In short, Game of Thrones left its sapphic potential in the dust. Rather than continue to beat the dead horse that is Game of Thrones for 3000 more words, I’d like to look towards the future. In this case, said future is technically the past; dear readers, I urge you to imagine a queer utopia (a term coined by José Esteban Muñoz) enveloping Westeros’ prequel show, House of the Dragon. I want to take a page out of Muñoz’s book, specifically the one in which he “offers a theory of queer futurity that is attentive to the past for the purposes of critiquing a present.” (Cruising Utopia,18) I have clearly studied the past decade of Game of Thrones, an analysis and critique that I hope shows how they can have better treatment of queer female characters in future projects, and now I must set my sights on Daenerys’ ancestors and House of the Dragon.

House of the Dragon has one season out and the promise of more. The two main characters, Rhaenyra and Alicent, are women who were once very close but torn apart by men. Their lost love and its lingering spirit are the main tension in the story – it keeps the heart of the titular dragon beating. Both fans of the prequel and its actors ship the two women. Emily Carey, who plays young Alicent, stated that her first reaction to the script was that the two were “in love

a little bit” and that her and her costar Milly Alcock (who plays young Rhaenyra) leaned into that reading of the characters when playing them. While they are not nearly as close in their adulthood, Rhaenyra and Alicent still showcase incredibly charged emotions toward one another. The first season of House of the Dragons ends with Alicent reaching out with a piece of their shared girlhood.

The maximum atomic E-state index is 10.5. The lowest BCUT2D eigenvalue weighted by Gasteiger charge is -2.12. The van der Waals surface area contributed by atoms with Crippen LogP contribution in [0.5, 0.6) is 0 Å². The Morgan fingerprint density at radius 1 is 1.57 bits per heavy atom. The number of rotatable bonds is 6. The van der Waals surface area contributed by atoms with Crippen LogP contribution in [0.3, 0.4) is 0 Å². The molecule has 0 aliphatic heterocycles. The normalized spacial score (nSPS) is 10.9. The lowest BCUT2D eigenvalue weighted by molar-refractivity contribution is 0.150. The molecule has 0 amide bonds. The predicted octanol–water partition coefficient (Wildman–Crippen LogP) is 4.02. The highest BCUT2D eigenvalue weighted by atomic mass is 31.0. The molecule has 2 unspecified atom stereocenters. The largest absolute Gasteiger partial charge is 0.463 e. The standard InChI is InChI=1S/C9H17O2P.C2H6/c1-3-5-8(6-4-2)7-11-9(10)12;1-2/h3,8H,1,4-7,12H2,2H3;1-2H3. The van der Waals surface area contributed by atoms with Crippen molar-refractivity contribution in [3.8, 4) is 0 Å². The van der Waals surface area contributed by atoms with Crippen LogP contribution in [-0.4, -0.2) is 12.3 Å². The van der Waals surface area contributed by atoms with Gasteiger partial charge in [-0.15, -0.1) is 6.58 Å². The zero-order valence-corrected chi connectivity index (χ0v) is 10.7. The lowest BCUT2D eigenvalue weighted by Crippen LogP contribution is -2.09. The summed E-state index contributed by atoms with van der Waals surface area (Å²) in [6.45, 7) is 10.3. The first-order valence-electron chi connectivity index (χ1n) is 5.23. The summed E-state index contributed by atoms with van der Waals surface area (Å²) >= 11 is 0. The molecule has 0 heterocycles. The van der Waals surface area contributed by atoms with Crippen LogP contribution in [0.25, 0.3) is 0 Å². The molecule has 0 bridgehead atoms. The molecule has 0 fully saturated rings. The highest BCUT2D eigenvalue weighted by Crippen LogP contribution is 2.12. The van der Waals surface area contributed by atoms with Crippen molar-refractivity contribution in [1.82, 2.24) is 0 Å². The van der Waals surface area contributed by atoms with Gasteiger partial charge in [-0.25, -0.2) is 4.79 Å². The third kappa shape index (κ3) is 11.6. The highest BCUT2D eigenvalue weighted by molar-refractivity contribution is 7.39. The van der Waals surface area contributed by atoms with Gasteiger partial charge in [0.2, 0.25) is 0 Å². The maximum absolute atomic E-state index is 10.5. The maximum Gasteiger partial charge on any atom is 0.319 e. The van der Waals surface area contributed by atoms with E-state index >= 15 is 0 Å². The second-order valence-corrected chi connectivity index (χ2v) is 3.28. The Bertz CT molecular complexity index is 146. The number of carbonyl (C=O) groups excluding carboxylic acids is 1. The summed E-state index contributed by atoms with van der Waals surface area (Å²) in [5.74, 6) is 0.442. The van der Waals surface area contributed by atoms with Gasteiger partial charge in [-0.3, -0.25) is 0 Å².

I understand their story may be a bit tragic and doomed, but a girl can dream. I beg you, House of the Dragon writers, do not send them to the void as you did in the past. They hold more power in their joined hands than the rest of the fictional country combined. Young Rhaenyra has already had torrid love affairs with nasty men in her youth, and I have not forgiven you for exploring that but only teasing Rhaenyra’s youthful flirting with Alicent. They have suffered at the hands of men enough – let them return to the relief and solace they once provided each other, and this time let it be love.

Tessa Wilkinson is a student in her last semester at William & Mary. She will graduate in May with a double major in English and Film & Media Studies. She has been published in William & Mary’s student magazine The Gallery as well as the online literary journal The Cloudscent Journal.